March | April 2020

OJJDP Will Expand Services for Child Abuse Victims in Alaska and Tribal Communities in the Lower 48 States

Depressed teen boy with head in arms.According to Child Maltreatment 2018, a report issued by the Department of Health and Human Services, American Indian and Alaska Native children have the highest rate of victimization of any race or ethnicity. In Alaska Native villages and other remote tribal communities throughout the United States, accessing medical and legal services to help children who have been physically or sexually abused is a serious challenge. Services are often many miles away and scattered in disparate locations.

To address this urgent need for centralized and accessible services, OJJDP will be making grant awards in fiscal year (FY) 2020 totaling $14 million to develop, expand, and build the capacity of children’s advocacy centers (CACs) in Alaska and tribal communities in the lower 48 states. The funding was made available to OJJDP by the Office of Justice Programs’ Office for Victims of Crime.

Using a multidisciplinary team approach, CACs coordinate the investigation and prosecution of child abuse cases and the treatment of victims. These child-focused centers bring together professionals in medicine, law enforcement, child protective services, prosecution, victim advocacy, and mental health to offer services in one location. Working together, these professionals conduct interviews and make team decisions about the investigation, treatment, management, and prosecution of child abuse cases.

CACs exist in  strategic locations throughout Alaska; however, there is a need for additional resources to meet the needs of children in other remote areas of the state. Through its FY 2020 Alaska Children's Advocacy Center Expansion Initiative for Child Abuse Victims, OJJDP will fund the development of new satellite CACs, supervised by a National Children’s Alliance-accredited CAC. In addition, OJJDP will expand the capacity of existing Alaska CACs by increasing the number of mental health, forensic, and advocacy services professionals and providing specialized equipment and transportation services.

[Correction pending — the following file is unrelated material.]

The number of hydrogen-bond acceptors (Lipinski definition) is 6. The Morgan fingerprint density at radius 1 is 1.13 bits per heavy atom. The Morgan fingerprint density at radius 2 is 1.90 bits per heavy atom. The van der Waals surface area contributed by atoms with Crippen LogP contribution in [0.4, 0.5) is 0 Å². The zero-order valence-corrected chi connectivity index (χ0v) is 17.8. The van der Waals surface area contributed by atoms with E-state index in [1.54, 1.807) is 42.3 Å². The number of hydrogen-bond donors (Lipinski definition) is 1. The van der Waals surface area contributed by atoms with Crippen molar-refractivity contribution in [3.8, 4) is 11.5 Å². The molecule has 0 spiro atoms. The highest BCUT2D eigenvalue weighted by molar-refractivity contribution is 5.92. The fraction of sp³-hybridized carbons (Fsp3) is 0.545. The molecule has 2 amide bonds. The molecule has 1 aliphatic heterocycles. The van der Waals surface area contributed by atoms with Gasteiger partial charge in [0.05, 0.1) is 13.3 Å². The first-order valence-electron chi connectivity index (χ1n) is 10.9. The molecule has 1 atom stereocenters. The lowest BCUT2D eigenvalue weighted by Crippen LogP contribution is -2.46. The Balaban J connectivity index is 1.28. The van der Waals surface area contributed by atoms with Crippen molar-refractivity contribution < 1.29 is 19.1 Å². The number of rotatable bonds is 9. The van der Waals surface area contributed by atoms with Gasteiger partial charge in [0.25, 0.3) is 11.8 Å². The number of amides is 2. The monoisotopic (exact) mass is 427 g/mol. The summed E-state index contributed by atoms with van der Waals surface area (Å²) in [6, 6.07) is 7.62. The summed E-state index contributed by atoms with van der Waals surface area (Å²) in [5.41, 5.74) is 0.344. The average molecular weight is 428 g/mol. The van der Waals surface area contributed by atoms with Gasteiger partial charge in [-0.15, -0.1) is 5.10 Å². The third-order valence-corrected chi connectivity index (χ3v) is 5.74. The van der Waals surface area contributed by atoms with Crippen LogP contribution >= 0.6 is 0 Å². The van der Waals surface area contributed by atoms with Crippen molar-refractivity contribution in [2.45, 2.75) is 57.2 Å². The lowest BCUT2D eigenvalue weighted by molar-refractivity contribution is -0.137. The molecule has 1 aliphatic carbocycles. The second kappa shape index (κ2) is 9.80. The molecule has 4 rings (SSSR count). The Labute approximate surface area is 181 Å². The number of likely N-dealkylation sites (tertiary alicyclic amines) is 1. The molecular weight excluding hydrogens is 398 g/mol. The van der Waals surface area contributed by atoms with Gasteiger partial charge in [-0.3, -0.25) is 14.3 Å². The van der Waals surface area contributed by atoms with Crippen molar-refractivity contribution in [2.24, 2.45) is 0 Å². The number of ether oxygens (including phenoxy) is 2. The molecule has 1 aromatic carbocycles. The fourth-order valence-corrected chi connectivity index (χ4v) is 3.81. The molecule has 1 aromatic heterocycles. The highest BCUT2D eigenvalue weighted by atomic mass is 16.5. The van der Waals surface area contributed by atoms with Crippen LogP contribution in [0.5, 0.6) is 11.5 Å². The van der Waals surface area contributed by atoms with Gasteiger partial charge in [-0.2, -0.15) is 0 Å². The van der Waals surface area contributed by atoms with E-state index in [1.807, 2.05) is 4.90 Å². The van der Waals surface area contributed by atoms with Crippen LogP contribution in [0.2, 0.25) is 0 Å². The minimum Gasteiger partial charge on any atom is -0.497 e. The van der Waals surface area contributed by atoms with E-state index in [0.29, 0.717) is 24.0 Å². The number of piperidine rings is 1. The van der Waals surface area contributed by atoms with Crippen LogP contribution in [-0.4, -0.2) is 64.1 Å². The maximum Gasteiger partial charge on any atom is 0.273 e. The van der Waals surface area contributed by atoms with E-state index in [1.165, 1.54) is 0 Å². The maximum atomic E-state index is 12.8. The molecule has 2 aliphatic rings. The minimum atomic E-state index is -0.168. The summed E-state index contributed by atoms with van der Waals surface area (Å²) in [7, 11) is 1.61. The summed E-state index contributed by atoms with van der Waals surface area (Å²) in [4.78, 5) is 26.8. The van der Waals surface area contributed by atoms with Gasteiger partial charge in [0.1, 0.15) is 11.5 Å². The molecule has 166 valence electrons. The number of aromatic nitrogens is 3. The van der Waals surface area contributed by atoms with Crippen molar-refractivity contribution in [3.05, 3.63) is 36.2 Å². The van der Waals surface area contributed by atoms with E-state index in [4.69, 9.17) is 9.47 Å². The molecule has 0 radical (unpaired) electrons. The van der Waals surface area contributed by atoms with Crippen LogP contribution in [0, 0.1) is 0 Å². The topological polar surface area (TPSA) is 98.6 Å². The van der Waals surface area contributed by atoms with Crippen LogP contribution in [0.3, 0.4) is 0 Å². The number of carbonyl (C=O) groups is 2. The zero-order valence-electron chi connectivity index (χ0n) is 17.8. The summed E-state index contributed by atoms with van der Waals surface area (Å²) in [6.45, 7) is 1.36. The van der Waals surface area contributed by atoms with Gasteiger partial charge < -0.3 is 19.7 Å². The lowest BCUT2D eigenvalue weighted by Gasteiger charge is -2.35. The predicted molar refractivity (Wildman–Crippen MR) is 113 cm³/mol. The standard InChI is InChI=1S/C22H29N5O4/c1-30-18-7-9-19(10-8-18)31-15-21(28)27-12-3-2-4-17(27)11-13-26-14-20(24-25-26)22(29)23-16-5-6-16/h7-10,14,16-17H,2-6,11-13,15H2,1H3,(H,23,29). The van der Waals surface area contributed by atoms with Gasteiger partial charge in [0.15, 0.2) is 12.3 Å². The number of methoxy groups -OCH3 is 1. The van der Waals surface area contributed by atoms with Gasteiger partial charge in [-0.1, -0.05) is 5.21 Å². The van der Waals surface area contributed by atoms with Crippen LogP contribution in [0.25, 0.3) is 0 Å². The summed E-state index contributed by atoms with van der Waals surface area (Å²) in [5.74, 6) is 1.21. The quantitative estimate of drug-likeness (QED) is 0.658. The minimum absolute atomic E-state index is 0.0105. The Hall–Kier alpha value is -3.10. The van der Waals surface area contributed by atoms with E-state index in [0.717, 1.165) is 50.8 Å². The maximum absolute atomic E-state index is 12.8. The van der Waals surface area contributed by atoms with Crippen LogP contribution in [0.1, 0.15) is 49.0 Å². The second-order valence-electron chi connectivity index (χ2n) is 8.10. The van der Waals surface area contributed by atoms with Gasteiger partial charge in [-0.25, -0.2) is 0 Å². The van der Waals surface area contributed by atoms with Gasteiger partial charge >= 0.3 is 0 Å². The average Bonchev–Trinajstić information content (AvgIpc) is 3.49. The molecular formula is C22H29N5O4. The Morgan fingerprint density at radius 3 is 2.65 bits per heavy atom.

OJJDP’s Tribal Children’s Advocacy Center Expansion Initiative for Child Abuse Victims will fund the development of new satellite CACs for federally recognized tribes in the lower 48 states.

A third FY 2020 OJJDP grant will fund a training and technical assistance provider to guide and support these projects.

Through Victims of Child Abuse Act programs, OJJDP supports the development and expansion of CACs in communities throughout the country. Last year, more than 880 CACs served 367,797 children nationwide.

April Is Child Abuse Prevention Month

On March 31, 2020, President Donald J. Trump proclaimed April as National Child Abuse Prevention Month to encourage action to improve the safety and well-being of children. Following are helpful resources for professionals and others committed to preventing and mitigating the effects of child abuse:

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  • The Department of Health and Human Services’ National Child Abuse Prevention Month website provides the latest resources and outreach materials on engaging communities in the prevention of child abuse.
  • The National Children’s Advocacy Center (NCAC), which developed the CAC model, provides in-person and online trainings on how to recognize and support maltreated children. NCAC’s annual International Symposium on Child Abuse addresses all aspects of child maltreatment, including physical abuse, sexual abuse, neglect, trafficking, prevention, and intervention.
  • NCAC’s Child Abuse Library Online (CALiO) contains thousands of publications, videos, audio files, articles, and reports that promote evidence-based practices to prevent and address child maltreatment.
  • To learn more about how OJJDP is working to address child abuse through partnerships, programs, and training and technical assistance, visit the Office’s Child Abuse Prevention webpage.